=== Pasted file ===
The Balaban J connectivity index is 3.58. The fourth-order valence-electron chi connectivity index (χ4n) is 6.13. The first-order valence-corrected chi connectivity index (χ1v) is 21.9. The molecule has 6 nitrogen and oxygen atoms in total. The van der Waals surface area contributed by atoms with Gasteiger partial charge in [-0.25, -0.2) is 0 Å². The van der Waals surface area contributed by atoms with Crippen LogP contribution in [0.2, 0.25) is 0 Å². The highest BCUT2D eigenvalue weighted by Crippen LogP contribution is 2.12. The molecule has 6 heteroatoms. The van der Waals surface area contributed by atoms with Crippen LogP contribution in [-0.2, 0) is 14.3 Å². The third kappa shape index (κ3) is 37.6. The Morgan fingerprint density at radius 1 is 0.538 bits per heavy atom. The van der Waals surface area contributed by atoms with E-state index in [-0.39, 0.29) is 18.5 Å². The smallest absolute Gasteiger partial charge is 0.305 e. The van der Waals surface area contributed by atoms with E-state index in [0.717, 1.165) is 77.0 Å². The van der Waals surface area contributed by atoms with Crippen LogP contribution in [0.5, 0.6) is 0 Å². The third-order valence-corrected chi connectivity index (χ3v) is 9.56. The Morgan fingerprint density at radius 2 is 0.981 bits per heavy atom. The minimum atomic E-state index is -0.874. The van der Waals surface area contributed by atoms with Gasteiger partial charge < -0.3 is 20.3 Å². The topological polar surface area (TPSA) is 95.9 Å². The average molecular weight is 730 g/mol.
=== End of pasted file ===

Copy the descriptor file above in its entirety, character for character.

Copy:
The Balaban J connectivity index is 3.58. The fourth-order valence-electron chi connectivity index (χ4n) is 6.13. The first-order valence-corrected chi connectivity index (χ1v) is 21.9. The molecule has 6 nitrogen and oxygen atoms in total. The van der Waals surface area contributed by atoms with Gasteiger partial charge in [-0.25, -0.2) is 0 Å². The van der Waals surface area contributed by atoms with Crippen LogP contribution in [0.2, 0.25) is 0 Å². The highest BCUT2D eigenvalue weighted by Crippen LogP contribution is 2.12. The molecule has 6 heteroatoms. The van der Waals surface area contributed by atoms with Crippen LogP contribution in [-0.2, 0) is 14.3 Å². The third kappa shape index (κ3) is 37.6. The Morgan fingerprint density at radius 1 is 0.538 bits per heavy atom. The van der Waals surface area contributed by atoms with E-state index in [-0.39, 0.29) is 18.5 Å². The smallest absolute Gasteiger partial charge is 0.305 e. The van der Waals surface area contributed by atoms with E-state index in [0.717, 1.165) is 77.0 Å². The van der Waals surface area contributed by atoms with Crippen LogP contribution in [0.5, 0.6) is 0 Å². The third-order valence-corrected chi connectivity index (χ3v) is 9.56. The Morgan fingerprint density at radius 2 is 0.981 bits per heavy atom. The minimum atomic E-state index is -0.874. The van der Waals surface area contributed by atoms with Gasteiger partial charge < -0.3 is 20.3 Å². The topological polar surface area (TPSA) is 95.9 Å². The average molecular weight is 730 g/mol.